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You know to an extent Method acting feels occasionally lazy. That’s the difference, and that was the thing with the waterboarding.I was in a stress position today before we worked, which enabled me to play the scene [we were doing] without having to do any acting. I wanted to experience it for a millisecond so that I could know exactly what it felt like.” For all its physical extremities, though, it’s a very different role to the tough guys that Armitage has expressed a desire to escape from.“Having a box office figure next to your name is unbelievably important when it comes to certain castings.But I don’t think it would have made a difference coming to the Crucible.” And after 13 years of concentrating on film and television, returning to the stage is a very big deal for him.He says he can still vividly remember the smell of the elephants and being permanently hungry from his circus days.He then worked in musical theatre before going to drama school in London and joining the RSC.Television viewers who associate him with double agent Lucas North in Spooks, nasty Guy of Gisborne in Robin Hood, or the character based on SAS man Andy Mc Nab in Sky One’s Strike Back would know different. Armitage is to play the tormented John Proctor in the playwright’s terrifying account of the 17th century Salem witch trials, in which Proctor’s adulterous relationship with a young woman sparks a vengeful chain of events that leads to the deaths of many.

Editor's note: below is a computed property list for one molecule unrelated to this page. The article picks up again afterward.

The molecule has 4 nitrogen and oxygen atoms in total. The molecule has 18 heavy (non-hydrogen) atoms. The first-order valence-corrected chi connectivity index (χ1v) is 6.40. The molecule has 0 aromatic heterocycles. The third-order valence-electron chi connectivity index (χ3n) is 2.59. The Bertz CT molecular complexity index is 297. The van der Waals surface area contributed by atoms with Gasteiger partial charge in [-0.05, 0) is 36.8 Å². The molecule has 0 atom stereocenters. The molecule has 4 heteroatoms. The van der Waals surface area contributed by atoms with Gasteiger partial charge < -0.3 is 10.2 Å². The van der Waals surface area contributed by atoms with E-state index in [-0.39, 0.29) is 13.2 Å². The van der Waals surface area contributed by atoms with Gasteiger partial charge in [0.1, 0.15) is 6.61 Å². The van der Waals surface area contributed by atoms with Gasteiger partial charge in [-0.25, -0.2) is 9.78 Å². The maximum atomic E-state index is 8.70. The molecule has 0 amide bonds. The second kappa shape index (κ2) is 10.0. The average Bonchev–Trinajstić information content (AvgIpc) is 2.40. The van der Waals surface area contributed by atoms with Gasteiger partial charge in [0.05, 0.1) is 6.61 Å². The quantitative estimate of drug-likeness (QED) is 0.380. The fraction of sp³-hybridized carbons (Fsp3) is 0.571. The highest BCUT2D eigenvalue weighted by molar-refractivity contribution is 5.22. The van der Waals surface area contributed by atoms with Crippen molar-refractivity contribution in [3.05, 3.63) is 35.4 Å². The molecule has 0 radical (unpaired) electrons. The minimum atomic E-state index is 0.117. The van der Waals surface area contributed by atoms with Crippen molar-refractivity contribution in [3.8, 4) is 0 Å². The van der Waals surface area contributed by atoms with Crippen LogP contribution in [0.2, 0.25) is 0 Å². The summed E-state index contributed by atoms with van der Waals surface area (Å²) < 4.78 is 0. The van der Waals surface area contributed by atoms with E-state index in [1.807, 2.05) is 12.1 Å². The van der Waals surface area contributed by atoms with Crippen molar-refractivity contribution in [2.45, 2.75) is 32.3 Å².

“It’s ultimately a timeless play, I think,” says Armitage.“It’s a big mountain to climb every night,” he says.“There’s a shattering of the character, and almost a reassembling of him towards the end.“It has lines that feel relevant in 1692, relevant in the Fifties, relevant today and relevant tomorrow, in 10 years, in 20 years, while we’re still destroying each other in the way that we do, in that insidious human way.” He promises that acclaimed director Yael Farber’s production will be a full-blooded affair.
“You can’t play this story without addressing sexuality in this particular society in this time, the masculinity of the men, the femininity of the women, the vulnerability of prepubescent girls.But I think there’s something about witnessing this play in the round - the theatre is a sort of bowl shape like a crucible - with the audience observing themselves across the room at times, that is the most exciting aspect of this.” Day-Lewis prepared for the role by building his character’s house himself with 17th-century tools.